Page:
By Pete Fraser, Jonathan Wardle
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This is, of course, precisely the view of celebrity that is purveyed by TV talent shows such as Idol and The X Factor – although such shows also provide substantial illustrations of the ways in which celebrity is, on the contrary, consciously constructed and manipulated in line with commercial motivations. This naturalised view was very much rehearsed by the students in our research, especially in situations where they were encouraged to act as ‘real’ celebrities. By contrast, taking historical celebrities, and encouraging students to construct and manage fictional celebrities, provided a useful first step in developing a more critical conceptualisation of the whole phenomenon.
SEFT: Screen Education 1971–82. 3 Challenging Concepts: Learning in the Media Classroom David Buckingham In the UK – as in many countries around the world – the media education curriculum has typically been defined in terms of a set of concepts. While this approach evolved gradually during the 1960s and 1970s (see Bolas, 2009), it was probably first formalised in a short article published 30 years ago in Screen, the academic journal of the Society for Education in Film and Television (SEFT). Boldly and prescriptively entitled ‘What Every 16 Year Old Should Know about the Mass Media’, it had been drawn up by a SEFT Working Party in an attempt to inform the impending development of a new integrated examination system at 16+ (which became the GCSE).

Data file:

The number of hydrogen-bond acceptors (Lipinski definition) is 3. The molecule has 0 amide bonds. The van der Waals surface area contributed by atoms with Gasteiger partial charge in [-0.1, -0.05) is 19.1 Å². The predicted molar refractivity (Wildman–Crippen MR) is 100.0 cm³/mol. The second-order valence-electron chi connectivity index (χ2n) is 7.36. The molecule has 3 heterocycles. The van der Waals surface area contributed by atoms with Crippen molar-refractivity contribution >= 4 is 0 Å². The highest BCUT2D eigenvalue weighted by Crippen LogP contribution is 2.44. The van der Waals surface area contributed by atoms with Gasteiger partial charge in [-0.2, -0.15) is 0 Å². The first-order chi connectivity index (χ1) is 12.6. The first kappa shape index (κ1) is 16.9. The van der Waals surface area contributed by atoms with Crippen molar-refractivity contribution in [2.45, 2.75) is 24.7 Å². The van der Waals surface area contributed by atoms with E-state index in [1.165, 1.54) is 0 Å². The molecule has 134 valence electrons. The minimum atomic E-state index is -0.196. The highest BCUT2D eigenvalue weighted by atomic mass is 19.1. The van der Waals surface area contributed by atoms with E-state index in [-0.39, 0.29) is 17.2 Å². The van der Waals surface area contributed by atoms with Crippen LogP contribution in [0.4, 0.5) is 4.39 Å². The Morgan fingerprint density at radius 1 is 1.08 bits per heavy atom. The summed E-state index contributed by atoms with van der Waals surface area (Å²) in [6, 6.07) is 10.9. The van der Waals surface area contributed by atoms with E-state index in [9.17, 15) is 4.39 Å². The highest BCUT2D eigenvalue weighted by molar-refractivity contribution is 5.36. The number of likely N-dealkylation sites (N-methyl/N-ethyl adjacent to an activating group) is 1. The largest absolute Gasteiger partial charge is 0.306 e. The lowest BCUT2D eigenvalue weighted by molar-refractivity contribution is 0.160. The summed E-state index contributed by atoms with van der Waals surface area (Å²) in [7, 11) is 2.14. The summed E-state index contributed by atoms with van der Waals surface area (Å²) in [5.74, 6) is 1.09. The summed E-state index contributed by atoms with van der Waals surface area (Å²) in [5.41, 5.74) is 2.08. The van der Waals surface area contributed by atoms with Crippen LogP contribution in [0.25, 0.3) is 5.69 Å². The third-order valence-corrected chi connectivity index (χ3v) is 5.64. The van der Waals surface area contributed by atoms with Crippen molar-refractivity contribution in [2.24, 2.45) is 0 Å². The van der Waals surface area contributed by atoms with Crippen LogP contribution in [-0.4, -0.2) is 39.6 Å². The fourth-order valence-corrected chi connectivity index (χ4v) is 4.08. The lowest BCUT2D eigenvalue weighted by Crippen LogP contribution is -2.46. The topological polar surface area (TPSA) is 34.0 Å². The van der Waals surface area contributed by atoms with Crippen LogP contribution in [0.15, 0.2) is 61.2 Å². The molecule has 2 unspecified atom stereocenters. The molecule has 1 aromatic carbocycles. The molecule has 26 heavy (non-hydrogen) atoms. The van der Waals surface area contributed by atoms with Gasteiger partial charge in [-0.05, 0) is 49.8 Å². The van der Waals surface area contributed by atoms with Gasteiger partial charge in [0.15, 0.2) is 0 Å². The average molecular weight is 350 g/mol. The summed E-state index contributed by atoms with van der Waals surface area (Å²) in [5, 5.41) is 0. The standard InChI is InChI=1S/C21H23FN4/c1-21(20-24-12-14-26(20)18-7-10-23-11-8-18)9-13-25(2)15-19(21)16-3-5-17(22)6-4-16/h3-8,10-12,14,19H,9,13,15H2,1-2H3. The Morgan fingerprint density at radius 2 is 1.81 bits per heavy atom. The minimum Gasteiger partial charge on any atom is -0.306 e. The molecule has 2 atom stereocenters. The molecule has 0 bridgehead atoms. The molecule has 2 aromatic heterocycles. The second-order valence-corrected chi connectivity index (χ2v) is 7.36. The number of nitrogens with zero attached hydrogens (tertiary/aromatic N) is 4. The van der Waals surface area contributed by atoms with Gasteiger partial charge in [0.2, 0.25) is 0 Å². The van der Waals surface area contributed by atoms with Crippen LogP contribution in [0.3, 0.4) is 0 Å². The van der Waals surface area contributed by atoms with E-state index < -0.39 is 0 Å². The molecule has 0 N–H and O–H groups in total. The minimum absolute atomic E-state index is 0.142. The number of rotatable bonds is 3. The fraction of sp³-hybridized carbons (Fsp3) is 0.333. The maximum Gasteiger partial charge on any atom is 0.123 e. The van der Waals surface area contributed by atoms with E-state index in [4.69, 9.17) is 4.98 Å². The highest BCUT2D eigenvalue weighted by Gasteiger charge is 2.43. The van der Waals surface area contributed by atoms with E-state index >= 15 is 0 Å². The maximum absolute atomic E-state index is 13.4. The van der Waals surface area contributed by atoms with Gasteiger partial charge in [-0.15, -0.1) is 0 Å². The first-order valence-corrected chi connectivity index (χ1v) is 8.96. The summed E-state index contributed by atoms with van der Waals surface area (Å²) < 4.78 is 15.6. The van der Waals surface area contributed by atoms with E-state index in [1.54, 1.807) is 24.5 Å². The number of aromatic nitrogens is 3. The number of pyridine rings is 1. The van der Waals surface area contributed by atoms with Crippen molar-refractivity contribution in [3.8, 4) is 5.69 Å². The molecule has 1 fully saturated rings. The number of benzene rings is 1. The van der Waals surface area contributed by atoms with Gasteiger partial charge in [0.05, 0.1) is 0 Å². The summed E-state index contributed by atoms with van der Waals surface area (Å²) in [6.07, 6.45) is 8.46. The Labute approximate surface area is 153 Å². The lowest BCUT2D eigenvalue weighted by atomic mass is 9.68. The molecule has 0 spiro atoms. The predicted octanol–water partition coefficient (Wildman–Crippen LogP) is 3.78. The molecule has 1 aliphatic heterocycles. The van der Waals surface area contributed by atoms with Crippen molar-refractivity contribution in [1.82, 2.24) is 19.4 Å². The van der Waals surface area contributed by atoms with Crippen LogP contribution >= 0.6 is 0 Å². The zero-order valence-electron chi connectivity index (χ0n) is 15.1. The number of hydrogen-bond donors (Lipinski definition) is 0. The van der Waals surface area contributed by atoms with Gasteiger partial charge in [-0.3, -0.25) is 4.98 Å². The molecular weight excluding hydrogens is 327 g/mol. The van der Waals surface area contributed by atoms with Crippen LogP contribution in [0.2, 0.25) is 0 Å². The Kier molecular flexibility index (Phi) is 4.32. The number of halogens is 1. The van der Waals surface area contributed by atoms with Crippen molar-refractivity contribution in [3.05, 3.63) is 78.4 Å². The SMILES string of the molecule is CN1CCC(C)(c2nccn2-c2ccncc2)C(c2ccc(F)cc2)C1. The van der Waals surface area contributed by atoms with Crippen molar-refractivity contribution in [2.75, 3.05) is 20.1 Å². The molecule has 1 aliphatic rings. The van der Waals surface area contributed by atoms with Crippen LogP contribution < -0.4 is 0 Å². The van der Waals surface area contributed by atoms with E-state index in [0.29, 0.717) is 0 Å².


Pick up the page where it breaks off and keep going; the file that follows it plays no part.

The students’ ways of engaging with this theory – and indeed with the process of theorisation or conceptualisation – varied quite significantly. While some were content to ‘apply’ the theory, as though it provided a fixed set of rules, others sought to question its terms. For the latter, the theory offered them a set of tools, but those tools were adapted and, in some cases, rejected as they sought to explain their readings of the text. The approach here thus went well beyond merely applying a pre-given theory: the theory was interrogated, and was open to change in light of concrete examples and experiences.